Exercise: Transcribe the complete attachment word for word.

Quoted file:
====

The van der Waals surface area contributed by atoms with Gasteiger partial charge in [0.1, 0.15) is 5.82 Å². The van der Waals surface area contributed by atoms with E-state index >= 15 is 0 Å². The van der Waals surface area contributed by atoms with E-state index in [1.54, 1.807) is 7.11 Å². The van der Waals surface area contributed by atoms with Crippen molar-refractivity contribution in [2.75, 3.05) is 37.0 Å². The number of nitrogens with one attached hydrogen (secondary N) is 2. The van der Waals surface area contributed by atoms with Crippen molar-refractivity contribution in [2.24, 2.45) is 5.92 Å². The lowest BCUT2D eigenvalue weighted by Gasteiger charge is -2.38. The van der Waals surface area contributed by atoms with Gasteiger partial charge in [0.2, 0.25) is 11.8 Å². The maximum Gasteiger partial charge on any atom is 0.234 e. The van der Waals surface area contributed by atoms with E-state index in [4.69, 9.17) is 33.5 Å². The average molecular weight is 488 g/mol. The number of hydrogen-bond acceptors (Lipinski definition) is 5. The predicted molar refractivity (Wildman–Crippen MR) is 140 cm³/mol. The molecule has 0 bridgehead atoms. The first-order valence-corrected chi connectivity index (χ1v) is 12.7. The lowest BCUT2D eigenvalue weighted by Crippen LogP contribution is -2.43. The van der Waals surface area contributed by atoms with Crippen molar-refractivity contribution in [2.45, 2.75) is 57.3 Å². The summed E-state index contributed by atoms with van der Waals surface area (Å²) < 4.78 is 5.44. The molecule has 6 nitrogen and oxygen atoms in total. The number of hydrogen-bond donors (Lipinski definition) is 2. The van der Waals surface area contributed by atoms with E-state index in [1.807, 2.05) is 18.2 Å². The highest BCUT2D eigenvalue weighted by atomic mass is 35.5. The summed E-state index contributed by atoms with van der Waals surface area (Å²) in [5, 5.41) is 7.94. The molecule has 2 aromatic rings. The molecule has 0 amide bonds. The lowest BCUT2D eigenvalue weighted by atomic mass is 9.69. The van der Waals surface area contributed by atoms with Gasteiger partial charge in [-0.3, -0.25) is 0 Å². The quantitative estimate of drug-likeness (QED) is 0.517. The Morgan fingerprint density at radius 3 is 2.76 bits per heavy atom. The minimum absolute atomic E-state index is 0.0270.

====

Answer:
The van der Waals surface area contributed by atoms with Gasteiger partial charge in [0.1, 0.15) is 5.82 Å². The van der Waals surface area contributed by atoms with E-state index >= 15 is 0 Å². The van der Waals surface area contributed by atoms with E-state index in [1.54, 1.807) is 7.11 Å². The van der Waals surface area contributed by atoms with Crippen molar-refractivity contribution in [2.75, 3.05) is 37.0 Å². The number of nitrogens with one attached hydrogen (secondary N) is 2. The van der Waals surface area contributed by atoms with Crippen molar-refractivity contribution in [2.24, 2.45) is 5.92 Å². The lowest BCUT2D eigenvalue weighted by Gasteiger charge is -2.38. The van der Waals surface area contributed by atoms with Gasteiger partial charge in [0.2, 0.25) is 11.8 Å². The maximum Gasteiger partial charge on any atom is 0.234 e. The van der Waals surface area contributed by atoms with E-state index in [4.69, 9.17) is 33.5 Å². The average molecular weight is 488 g/mol. The number of hydrogen-bond acceptors (Lipinski definition) is 5. The predicted molar refractivity (Wildman–Crippen MR) is 140 cm³/mol. The molecule has 0 bridgehead atoms. The first-order valence-corrected chi connectivity index (χ1v) is 12.7. The lowest BCUT2D eigenvalue weighted by Crippen LogP contribution is -2.43. The van der Waals surface area contributed by atoms with Crippen molar-refractivity contribution in [2.45, 2.75) is 57.3 Å². The summed E-state index contributed by atoms with van der Waals surface area (Å²) < 4.78 is 5.44. The molecule has 6 nitrogen and oxygen atoms in total. The number of hydrogen-bond donors (Lipinski definition) is 2. The van der Waals surface area contributed by atoms with E-state index in [1.807, 2.05) is 18.2 Å². The highest BCUT2D eigenvalue weighted by atomic mass is 35.5. The summed E-state index contributed by atoms with van der Waals surface area (Å²) in [5, 5.41) is 7.94. The molecule has 2 aromatic rings. The molecule has 0 amide bonds. The lowest BCUT2D eigenvalue weighted by atomic mass is 9.69. The van der Waals surface area contributed by atoms with Gasteiger partial charge in [-0.3, -0.25) is 0 Å². The quantitative estimate of drug-likeness (QED) is 0.517. The Morgan fingerprint density at radius 3 is 2.76 bits per heavy atom. The minimum absolute atomic E-state index is 0.0270.